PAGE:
An Owners’ Guide

Pharmaceutical companies are mining your DNA for scientific gold


Baldness gene
Patent pending
Columbia University
Alzheimer’s gene
Patent 5,508,167
Duke University,
licensed to Glaxo Wellcome
Parkinson’s disease gene
Patent pending
National Human Genome
Research Institution
(National Institutes of Health)

Brain cancer gene
Patent pending
Myriad Genetics

Blindness gene
(retinitis pigmentosa)
Patent 5,705,380
Axys Pharmaceuticals/ Jackson Lab

Premature aging gene
(Werner’s Syndrome)
Patent pending
Darwin Molecular, licensed to Geron Corp.

Asthma gene
Patent pending
Axys Pharmaceuticals

High blood pressure gene
(hypertension)
Patent 5,589,584
University of Utah Research Foundation, licensed to Myriad Genetics

Epilepsy gene
Patent pending
Stanford University, licensed to Progenitor

Obesity gene
Patent 5,646,040
Millennium Pharmaceuticals, licensed to Hoffmann-
La Roche

Osteoporosis gene
Patent 5,501,969
Human Genome Sciences

Melanoma gene
Patent 5,633,161
Millennium Pharmaceuticals

Glaucoma gene
Patent pending
University of Connecticut/ InSite Vision

Cardiovascular disease gene
Patent pending
Myriad Genetics/ Novartis

Breast and ovarian cancer gene
Patent 5,693,473
Myriad Genetics/ Centre de Recherche du Chul/ Japanese Foundation for Cancer Research

Colon cancer gene
Patent 5,648,212
University of Utah/ Johns Hopkins University/ Japanese Foundation for Cancer Research/ Zeneca Limited

Arthritis gene
(rheumatoid arthritis and some autoimmune diseases)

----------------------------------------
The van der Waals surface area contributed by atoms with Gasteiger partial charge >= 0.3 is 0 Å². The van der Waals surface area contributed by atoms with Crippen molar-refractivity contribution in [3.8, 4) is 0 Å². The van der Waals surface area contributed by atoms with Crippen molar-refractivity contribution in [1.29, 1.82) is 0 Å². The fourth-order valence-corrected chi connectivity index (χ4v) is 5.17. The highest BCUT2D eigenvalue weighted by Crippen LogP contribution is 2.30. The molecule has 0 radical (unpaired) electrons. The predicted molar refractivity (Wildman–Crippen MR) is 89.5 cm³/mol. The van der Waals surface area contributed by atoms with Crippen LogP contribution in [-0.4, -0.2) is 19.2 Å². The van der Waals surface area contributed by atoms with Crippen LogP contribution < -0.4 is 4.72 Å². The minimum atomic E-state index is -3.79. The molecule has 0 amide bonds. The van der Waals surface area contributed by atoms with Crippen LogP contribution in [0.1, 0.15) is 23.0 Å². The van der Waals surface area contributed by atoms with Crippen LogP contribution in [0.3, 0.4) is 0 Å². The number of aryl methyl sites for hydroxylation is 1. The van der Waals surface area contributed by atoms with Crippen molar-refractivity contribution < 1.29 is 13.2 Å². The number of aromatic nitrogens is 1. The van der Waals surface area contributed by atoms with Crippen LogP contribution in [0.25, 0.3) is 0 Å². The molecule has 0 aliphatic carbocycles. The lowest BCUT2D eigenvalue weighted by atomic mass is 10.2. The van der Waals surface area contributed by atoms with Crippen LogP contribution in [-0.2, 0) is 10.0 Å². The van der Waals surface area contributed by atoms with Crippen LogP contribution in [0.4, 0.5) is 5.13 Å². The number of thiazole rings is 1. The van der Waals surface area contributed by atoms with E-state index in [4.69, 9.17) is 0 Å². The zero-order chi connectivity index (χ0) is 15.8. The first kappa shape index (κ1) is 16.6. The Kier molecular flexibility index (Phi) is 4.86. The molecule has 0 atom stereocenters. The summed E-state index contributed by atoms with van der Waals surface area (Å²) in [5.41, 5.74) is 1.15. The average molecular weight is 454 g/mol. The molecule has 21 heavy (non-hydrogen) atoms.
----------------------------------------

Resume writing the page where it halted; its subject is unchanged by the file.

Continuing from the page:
Patent 5,556,767
Human Genome Sciences

Human Growth Hormone gene
Patent 5,597,709
Human Genome Sciences

Iron overload gene
(hemochromatosis)
Patent 5,705,343
Progenitor, licensed to SmithKline Beecham

Since the early 1990s fledgling genomic companies with enigmatic names such as Progenitor, Millennium Pharmaceuticals, and Darwin Molecular have been pinpointing and patenting human life with the help of $4.5 billion in investments from pharmaceutical companies. The science could lead to cures for cancer and many inherited diseases. But monopoly patents hinder that promise.

Myriad Genetics, for example, found a gene that causes inherited breast cancer and licensed the therapeutic development rights to Eli Lilly. Activists worry that exclusive patent rights over the gene could lead to more expensive gene screening tests and treatments. Patents give companies the right to determine who gets access to genes and at what price. Researchers express concern that exclusive patents will have a “chilling effect” on research and increase medical costs. Biotech companies say patents—and the resulting licensing fees—provide the key incentive for this research. But in Myriad’s own corporate literature, the firm candidly admits that its “broad and substantial proprietary estate” of breast cancer genes not only promises huge profits but keeps competitors at bay. “The identification and patenting of genes,” notes Myriad, “will present [competitors with] significant barriers to entry.”

illustration by Gary Panter

Research provided by the Rural Advancement Foundation International

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